The hardest part: Making the hurt he caused in the beginning of the book real and meaningful without making him so awful that he was irredeemable. Sometimes second-chance romance books have hinged on the woman “overreacting.” I hate that descriptor for women and I certainly wasn’t going to hang it on my princesa. So, her hatred and anger had to be legitimate and understood by the reader without the reader wanting to run Aish over with a bus. It was a hard balance, but I think the hurt he causes in the beginning of the book makes his journey to becoming a man who would truly sacrifice everything for the woman he loves that much more wonderful.
I always ask authors what they’ve recently read and enjoyed! What’s a book or two you highly recommend?
I’m a huge fan of historical romance writer Cecilia Grant, and I only recently discovered that she had a novella that I hadn’t read. I devoured Christmas Gone Perfectly Wrong and cried at the end. Her story telling is emotionally rich and her characters are so unique and real. Her writing kills me.
What can readers expect from you next? Can you tell us anything about book 3 in the Filthy Rich series?
Book 3 in the Filthy Rich series, SERVING SIN, will be coming out in 2021. It’s about Roman Sheppard, known as the reluctant prince, who’s the half-brother of our prince and princess in the first two books. This ex-Army Ranger raised in a Texas trailer park only discovered his biological father was a king when he was an adult. When he discovered his royal family, he was already internationally famous for his daring rescue of a kidnapped Mexican teenage heiress. He’s now head of a security firm known globally for protecting heads of state and human rights activists.
That Mexican heiress, Cenobia Trujillo, is now the CEO of her family’s company, Trujillo Industries, the largest auto parts manufacturer in Mexico. She’s ready to take on the auto world with her launch of a new environmentally friendly car for Mexicans, by Mexicans. But a surge of threats against her and her company force Cenobia to visit the man she hasn’t seen in thirteen years: Roman Sheppard. After spending two days crossing the desert with him when he rescued her, he’s the only person she trusts to protect her, her family, and her company during this tenuous time.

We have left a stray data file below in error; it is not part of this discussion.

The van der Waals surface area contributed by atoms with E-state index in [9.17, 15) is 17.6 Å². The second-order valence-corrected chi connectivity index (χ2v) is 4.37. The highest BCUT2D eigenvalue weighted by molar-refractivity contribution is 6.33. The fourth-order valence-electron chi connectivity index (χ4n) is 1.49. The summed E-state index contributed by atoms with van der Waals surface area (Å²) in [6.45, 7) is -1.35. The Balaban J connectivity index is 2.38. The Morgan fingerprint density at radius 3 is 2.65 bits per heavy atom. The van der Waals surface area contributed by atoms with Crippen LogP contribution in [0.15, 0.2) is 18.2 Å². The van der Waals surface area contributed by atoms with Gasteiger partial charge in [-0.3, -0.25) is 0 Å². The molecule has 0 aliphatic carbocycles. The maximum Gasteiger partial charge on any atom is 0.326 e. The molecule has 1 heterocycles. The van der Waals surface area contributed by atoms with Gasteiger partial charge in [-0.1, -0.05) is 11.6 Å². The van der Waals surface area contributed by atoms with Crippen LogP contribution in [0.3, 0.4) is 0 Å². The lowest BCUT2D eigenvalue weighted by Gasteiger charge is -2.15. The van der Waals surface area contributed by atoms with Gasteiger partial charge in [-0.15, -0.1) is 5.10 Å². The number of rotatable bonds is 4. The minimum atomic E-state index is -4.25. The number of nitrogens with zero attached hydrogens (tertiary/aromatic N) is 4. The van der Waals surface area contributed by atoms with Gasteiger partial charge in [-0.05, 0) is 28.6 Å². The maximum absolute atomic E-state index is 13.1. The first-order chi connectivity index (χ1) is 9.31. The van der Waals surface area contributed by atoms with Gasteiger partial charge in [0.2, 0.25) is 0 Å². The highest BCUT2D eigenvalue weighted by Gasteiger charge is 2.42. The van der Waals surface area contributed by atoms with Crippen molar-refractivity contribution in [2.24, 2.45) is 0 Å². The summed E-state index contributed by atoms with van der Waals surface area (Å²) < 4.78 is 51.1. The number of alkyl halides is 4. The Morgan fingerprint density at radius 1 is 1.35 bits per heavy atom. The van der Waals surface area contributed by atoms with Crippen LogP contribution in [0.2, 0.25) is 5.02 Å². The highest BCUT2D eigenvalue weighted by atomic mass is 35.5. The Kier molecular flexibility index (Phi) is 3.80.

There’s a reason Roman hasn’t seen Cenobia, who people call “Cen,” in all these years. He was 26 when he rescued her and always felt guilty about the way he was drawn to the girl on the cusp of 18. And there’s a reason Roman is the only man Cenobia wants around. She fell in love with him during that rescue--of course, she did. She’s ready to turn childish daydreams into a grown woman’s nighttime pleasures.
Rapid Fire Random Questions
Dragons or unicorns: Argh!!! Why is this so hard??? Dragons, although third-grade me who loved pink and purple and unicorns is kicking up a glitter storm right now.
Five people you’d invite to your book club (dead, alive, fictional, etc.!):
- Jensen Ackles (Supernatural star who is inspiration for SERVING SIN’s Roman Sheppard and whose image provides dopamine shots at the end of lousy days.)
- Prince (we’d sing, chat, and then he’d give that awesome grin at my jokes)
- Charlotte Bronte (I hope she’d enjoy herself. I’d serve her non-stop biscuits and tea and tell her how much I loved her feminist, funny, woman-who-takes-no-crap book of Jane Eyre)
- Michelle Obama (Our children are the same age and we both think her husband is hot. Does anyone not invite Michelle Obama to one of these fake book clubs?)
- Rita Moreno (She’s been a badass Latina for so long. I’d ask her if I could take lessons.)
Some of your auto-buy authors: Sierra Simone, Sherry Thomas, Lisa Kleypas, Mia Sosa, Naima Simone, Sabrina Sol, Cecilia Grant, Kerrigan Byrne, Reese Ryan
Favorite flower: Gerbera daisies
Earliest celebrity crush: Rick Springfield
Random interesting fact you like to tell people: My parents own a vineyard in Sonoma County. My second book is dedicated to my parents and Gantz Family Vineyards; they’re the whole reason I can write books about a wine-growing kingdom with any authority.
Hobbies you have (aside from reading and writing): Walking, cocktail making (truly, it’s a hobby!), watching Supernatural and engaging in the fan community, and reading and writing fan fiction. Yes, I relax by doing more writing!
Dream vacation: Two weeks on the beach in Tulum with my hubby and no plans.
Sweet or salty snacks: SALTY!! French fries and potato chips.
You have a totally free afternoon - no deadlines, no obligations, no Twitter notifications! What do you do?: Sit on my deck with my hubby drinking a cocktail we concocted while meat is grilling, then we eat said meat under our big umbrella with our adult sons, then we head inside when it gets too dark and put on music and play a cut-throat game of spades. Which my teammate and I will win.